* HK starts China bond futures trade
* First day trading lukewarm
* Volumes seen to rise gradually (Updates trading activity, fresh comments)
By Saikat Chatterjee and Michelle Chen
HONG KONG, April 10 (Reuters) - Chinese government debt futures got off to a slow start in Hong Kong on Monday as offshore investors, trading the world’s third’s biggest bond market for the first time, grappled with some operational issues and contract limits.
Foreign investors are expected to slowly embrace the new access to mainland China’s $9.5 trillion bond market, behind only the United States and Europe in size.
“It will take awhile for investors, especially non-Asian investors to gain familiarity with the market, trading behaviour, as well as operational aspects of bond settlement,” said Desmond Fu, Asian fixed income portfolio manager at Western Asset Management.
Just over 100 contracts for front-month China bond futures were traded on Monday in Hong Kong, according to Thomson Reuters data. That is a tiny amount when compared to the more than 120,000 trades in three-year Korean treasury bond futures on the same day.
Hong Kong’s front-month futures contract on five-year China bonds was bid at 99.09 and offered at 99.24 as of 5:10 p.m. (0910 GMT), according to Thomson Reuters data.
The slow start was partly a result of trading constraints, such as a position limit of 10 billion yuan ($1.45 billion) on net futures contracts, said Frances Cheung, head of rates strategy, Asia ex-Japan at Societe Generale in Hong Kong.
The contract size for the bond futures is 500,000 yuan ($72,457) each.
“We are still studying if we need to open an account in the exchange or do it via other institutions,” said a trader at a Chinese bank in Hong Kong.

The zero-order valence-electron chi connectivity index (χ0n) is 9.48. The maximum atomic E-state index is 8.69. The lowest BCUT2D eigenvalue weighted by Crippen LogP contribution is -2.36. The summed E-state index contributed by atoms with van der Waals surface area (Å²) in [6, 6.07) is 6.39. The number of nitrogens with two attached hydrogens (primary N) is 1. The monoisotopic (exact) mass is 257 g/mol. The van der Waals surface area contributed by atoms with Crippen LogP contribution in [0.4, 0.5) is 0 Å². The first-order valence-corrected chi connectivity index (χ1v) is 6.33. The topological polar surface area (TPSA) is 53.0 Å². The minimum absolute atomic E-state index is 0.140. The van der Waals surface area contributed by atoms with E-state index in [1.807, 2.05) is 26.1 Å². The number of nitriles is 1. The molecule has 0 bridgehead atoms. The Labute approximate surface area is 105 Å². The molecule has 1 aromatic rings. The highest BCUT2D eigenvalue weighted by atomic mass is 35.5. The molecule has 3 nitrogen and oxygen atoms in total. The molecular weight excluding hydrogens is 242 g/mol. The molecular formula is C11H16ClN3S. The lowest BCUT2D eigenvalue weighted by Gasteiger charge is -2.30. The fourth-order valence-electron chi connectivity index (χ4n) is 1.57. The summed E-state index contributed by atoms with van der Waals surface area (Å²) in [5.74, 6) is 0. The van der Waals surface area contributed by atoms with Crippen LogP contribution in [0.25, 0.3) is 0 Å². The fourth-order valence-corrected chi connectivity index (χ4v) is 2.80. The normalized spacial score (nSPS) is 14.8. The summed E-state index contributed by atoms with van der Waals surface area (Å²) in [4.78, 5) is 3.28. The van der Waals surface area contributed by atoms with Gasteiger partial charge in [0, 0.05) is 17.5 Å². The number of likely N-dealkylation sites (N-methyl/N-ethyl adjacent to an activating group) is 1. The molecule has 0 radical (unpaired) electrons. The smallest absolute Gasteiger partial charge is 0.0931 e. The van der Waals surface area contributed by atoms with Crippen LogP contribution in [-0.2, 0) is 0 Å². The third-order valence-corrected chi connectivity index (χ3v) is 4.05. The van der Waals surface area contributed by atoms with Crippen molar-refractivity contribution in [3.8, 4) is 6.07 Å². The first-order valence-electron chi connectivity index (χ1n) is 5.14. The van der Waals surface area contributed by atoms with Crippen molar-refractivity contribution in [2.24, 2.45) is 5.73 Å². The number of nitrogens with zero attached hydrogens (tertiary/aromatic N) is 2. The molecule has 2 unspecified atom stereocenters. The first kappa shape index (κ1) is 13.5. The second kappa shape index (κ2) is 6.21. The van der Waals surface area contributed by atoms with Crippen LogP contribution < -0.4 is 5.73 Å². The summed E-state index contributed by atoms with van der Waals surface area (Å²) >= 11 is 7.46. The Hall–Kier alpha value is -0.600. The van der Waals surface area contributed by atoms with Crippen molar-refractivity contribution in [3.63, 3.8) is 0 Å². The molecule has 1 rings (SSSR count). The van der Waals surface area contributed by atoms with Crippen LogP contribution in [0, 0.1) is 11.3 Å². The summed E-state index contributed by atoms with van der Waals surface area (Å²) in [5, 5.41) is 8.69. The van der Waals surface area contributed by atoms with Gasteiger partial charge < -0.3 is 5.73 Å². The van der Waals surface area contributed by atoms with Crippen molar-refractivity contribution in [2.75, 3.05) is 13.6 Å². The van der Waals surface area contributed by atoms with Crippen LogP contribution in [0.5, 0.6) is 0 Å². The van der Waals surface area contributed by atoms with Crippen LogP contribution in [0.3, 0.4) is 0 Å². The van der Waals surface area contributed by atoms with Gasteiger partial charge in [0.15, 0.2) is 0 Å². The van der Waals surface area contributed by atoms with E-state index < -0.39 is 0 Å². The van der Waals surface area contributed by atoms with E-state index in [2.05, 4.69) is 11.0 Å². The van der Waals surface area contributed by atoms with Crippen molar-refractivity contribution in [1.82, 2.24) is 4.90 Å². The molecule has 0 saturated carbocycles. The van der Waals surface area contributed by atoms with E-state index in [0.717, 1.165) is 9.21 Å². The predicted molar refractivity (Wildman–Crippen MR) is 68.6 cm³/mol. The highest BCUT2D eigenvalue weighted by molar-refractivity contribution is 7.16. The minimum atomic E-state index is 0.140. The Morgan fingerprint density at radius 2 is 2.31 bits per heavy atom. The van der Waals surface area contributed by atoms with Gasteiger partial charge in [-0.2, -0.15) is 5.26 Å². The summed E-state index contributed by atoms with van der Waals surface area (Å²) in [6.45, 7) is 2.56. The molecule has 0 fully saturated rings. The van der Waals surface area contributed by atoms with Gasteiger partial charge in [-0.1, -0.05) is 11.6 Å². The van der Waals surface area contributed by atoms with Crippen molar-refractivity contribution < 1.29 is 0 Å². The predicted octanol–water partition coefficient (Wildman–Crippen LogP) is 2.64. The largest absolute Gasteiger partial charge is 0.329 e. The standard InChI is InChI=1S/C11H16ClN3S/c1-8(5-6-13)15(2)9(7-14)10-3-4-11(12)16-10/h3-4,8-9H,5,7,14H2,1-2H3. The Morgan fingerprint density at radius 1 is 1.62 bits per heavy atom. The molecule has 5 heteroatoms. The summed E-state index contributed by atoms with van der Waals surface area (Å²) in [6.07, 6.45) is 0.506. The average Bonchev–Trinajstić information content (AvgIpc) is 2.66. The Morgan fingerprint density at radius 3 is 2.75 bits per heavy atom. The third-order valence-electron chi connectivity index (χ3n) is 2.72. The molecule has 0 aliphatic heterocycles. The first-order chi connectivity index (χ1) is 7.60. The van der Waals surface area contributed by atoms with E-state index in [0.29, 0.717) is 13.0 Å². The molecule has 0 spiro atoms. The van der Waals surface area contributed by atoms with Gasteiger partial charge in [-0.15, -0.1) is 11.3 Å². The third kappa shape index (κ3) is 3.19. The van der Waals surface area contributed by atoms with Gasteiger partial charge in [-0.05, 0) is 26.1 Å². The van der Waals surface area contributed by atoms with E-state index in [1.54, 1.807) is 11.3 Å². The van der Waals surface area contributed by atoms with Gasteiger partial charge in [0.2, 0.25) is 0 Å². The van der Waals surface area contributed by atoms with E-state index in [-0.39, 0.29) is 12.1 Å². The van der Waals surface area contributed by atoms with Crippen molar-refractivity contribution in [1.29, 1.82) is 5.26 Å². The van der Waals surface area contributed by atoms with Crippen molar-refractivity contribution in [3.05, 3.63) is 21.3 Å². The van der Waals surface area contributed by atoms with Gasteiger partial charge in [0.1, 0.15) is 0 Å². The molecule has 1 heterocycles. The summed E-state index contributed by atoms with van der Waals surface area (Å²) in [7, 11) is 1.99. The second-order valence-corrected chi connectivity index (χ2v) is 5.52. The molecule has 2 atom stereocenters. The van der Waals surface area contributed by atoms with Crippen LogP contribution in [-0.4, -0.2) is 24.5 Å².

Offshore bond futures are seen as a tool for investors to manage their interest rate risk, and to take an indirect position on China’s booming onshore bond market.
Volumes in China’s bond futures market has exploded in recent months. The market was re-launched in September 2013, nearly two decades after a multi-billion-yuan trading scandal led to its closure in 1995.
Unlike its equity or FX market counterparts, bond investors typically use swap contracts to hedge their interest rate risk.
Chinese policymakers have recently allowed some large investors access to the onshore market for hedging purposes, which has reduced activity in offshore debt futures.
Foreign investor participation may also be limited by concerns over the protracted yuan weakness and the difficulty of repatriating funds across the border.
In December, China’s bond market suffered a punishing selloff amid concerns over a liquidity squeeze and a mounting debt load that had its origins in speculative and unproductive investments.
Last month, some of the world’s biggest index compilers, such as Citigroup and Bloomberg, took the first steps to include Chinese debt in their indexes, while Premier Li Keqiang has said China was considering linking the Hong Kong and the mainland debt markets this year. ($1 = 6.9060 Chinese yuan renminbi) (Additional reporting by Umesh Desai; Editing by Shri Navaratnam and Randy Fabi)